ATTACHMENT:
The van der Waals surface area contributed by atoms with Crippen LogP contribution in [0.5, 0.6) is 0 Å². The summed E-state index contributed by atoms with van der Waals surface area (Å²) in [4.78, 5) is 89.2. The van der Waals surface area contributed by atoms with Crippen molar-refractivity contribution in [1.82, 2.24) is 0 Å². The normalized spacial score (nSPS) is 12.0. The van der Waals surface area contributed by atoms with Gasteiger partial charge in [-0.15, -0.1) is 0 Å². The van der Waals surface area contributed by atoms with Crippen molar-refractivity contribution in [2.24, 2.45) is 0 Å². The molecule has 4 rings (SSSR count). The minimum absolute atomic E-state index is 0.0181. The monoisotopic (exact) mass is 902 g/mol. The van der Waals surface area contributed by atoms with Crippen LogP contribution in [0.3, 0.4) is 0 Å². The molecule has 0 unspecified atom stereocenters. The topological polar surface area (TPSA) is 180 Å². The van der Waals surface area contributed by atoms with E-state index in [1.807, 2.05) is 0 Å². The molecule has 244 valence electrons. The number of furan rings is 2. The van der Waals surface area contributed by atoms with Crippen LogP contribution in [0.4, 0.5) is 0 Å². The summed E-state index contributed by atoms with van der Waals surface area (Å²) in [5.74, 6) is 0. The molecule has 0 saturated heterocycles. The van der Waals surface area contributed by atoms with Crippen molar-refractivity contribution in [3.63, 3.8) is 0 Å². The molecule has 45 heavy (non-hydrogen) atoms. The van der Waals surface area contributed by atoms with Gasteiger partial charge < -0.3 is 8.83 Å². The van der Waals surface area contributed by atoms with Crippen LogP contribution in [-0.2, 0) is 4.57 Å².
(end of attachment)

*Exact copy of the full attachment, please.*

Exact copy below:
The van der Waals surface area contributed by atoms with Crippen LogP contribution in [0.5, 0.6) is 0 Å². The summed E-state index contributed by atoms with van der Waals surface area (Å²) in [4.78, 5) is 89.2. The van der Waals surface area contributed by atoms with Crippen molar-refractivity contribution in [1.82, 2.24) is 0 Å². The normalized spacial score (nSPS) is 12.0. The van der Waals surface area contributed by atoms with Gasteiger partial charge in [-0.15, -0.1) is 0 Å². The van der Waals surface area contributed by atoms with Crippen molar-refractivity contribution in [2.24, 2.45) is 0 Å². The molecule has 4 rings (SSSR count). The minimum absolute atomic E-state index is 0.0181. The monoisotopic (exact) mass is 902 g/mol. The van der Waals surface area contributed by atoms with Crippen LogP contribution in [0.3, 0.4) is 0 Å². The molecule has 0 unspecified atom stereocenters. The topological polar surface area (TPSA) is 180 Å². The van der Waals surface area contributed by atoms with E-state index in [1.807, 2.05) is 0 Å². The molecule has 244 valence electrons. The number of furan rings is 2. The van der Waals surface area contributed by atoms with Crippen LogP contribution in [0.4, 0.5) is 0 Å². The summed E-state index contributed by atoms with van der Waals surface area (Å²) in [5.74, 6) is 0. The molecule has 0 saturated heterocycles. The van der Waals surface area contributed by atoms with Crippen molar-refractivity contribution in [3.63, 3.8) is 0 Å². The molecule has 45 heavy (non-hydrogen) atoms. The van der Waals surface area contributed by atoms with Gasteiger partial charge < -0.3 is 8.83 Å². The van der Waals surface area contributed by atoms with Crippen LogP contribution in [-0.2, 0) is 4.57 Å².